Remarks at Shamrock Ceremony
The Roosevelt Room
The White House
March 13, 2002
10:23 A.M. EST
Taoiseach, thank you very much. Laura and I welcome you and Ms. Larkin here
to the White House. I want to thank you for this fine gift to the people of
the United States. I'm honored to accept it as a symbol of the strong and faithful
friendship between our two nations.
Ireland has given many gifts to America throughout our history. This very house
was designed by an Irish immigrant, based on your own Leinster House in Dublin,
and has since been occupied by more than a dozen Presidents of Irish descent.
One of them, President John Kennedy, said on a visit to Ireland, "When
my great grandfather left here to become a cooper in East Boston, he carried
nothing with him except two things: a strong religious faith and a strong desire
The Kennedys were among millions of immigrants who came to America with that
same faith and the same love of freedom. As much as any other immigrant group,
Irish-Americans have shaped this country for the better. They have fought in
our wars, like the five Sullivan brothers, who died together on one day, on
one ship, in World War II. They helped settle our territories, like David Crockett.
They helped build our cities, and to this day still embody the spirit of public
When the roll call -- when the roll was called of the policemen and firemen
and emergency workers who died on September the 11th, it included many names
like Donnelly and Duffy and Kelly and Sullivan. Tens of millions of Americans
trace their lineage to Ireland, and so many came here in times of grief for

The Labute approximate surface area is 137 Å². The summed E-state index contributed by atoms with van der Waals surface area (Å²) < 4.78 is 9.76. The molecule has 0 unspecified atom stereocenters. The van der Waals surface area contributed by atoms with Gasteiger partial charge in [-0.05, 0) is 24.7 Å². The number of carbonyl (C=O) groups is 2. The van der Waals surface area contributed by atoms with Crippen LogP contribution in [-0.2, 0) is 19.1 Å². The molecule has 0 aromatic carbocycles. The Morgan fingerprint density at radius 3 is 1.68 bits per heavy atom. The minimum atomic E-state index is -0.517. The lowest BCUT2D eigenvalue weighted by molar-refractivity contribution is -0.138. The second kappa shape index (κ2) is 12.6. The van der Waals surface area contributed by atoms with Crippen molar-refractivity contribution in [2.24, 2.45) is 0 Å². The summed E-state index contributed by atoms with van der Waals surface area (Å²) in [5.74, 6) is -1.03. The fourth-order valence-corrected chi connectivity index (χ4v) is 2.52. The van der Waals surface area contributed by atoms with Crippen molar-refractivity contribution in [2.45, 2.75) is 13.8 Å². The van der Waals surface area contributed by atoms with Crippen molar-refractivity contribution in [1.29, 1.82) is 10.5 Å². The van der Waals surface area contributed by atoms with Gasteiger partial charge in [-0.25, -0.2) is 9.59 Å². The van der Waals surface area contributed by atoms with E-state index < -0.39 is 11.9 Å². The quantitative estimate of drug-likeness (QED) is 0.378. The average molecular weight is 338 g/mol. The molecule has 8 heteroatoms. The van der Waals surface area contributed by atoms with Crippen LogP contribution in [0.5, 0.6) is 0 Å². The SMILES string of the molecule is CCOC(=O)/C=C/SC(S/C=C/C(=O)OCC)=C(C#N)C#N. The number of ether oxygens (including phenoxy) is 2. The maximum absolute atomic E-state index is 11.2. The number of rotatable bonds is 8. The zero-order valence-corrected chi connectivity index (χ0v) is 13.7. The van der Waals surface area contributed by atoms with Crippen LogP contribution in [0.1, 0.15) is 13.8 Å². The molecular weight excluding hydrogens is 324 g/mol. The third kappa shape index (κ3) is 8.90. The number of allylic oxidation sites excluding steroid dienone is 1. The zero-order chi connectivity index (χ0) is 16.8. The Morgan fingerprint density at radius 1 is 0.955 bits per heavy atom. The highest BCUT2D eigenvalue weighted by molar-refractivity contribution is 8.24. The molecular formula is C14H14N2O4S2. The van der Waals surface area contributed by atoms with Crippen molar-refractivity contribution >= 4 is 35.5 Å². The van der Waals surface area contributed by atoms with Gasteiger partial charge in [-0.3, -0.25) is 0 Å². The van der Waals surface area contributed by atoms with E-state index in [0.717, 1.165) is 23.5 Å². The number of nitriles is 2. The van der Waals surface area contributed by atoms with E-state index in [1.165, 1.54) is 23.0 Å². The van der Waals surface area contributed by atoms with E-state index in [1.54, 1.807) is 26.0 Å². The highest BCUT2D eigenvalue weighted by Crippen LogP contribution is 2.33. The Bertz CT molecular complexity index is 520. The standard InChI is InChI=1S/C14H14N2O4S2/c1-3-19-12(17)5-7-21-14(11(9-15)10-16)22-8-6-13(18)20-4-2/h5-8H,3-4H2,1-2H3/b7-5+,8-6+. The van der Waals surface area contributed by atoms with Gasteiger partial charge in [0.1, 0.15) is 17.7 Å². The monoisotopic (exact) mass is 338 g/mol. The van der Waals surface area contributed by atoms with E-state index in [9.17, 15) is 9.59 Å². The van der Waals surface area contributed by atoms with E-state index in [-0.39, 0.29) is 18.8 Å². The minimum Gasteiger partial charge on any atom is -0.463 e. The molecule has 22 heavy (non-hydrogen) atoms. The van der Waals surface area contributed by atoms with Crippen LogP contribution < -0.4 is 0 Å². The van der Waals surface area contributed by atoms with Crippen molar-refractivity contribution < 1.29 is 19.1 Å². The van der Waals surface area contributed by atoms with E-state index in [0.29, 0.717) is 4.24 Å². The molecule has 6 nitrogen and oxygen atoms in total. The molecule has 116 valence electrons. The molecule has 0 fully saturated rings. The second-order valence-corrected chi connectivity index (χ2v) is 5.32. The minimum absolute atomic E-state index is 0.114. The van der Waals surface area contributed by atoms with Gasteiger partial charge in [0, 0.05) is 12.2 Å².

a country they left behind.
Today, we are glad to see a strong and free and rising Ireland with so much
to offer its people and the entire world. The ties of family and values are
adding ties of diplomacy and trade, with commerce between our nations quadrupling
in just the last seven years.
September the 11th has reinforced these bonds of friendship. Ireland is a valued
member of the international coalition against terrorism. Ireland has allowed
American military planes to use its airports and has helped to rebuild Afghanistan.
We appreciate your help in a just and vital cause.
America stands with you in another cause: bringing security and stability to
the people of Northern Ireland. We've seen great progress since we gathered
here a year ago. Many challenges lie ahead, but I am so optimistic that by working
together we can meet these challenges and help create a lasting peace.
This morning, we remember a good man who spread a gospel of peace. The greatest
of Irish names, Saint Patrick, was brought to Ireland a slave and died there
a saint. His courage and kindness helped to shape a great and noble culture.
Americans are proud of our Irish influence, and we're grateful to our Irish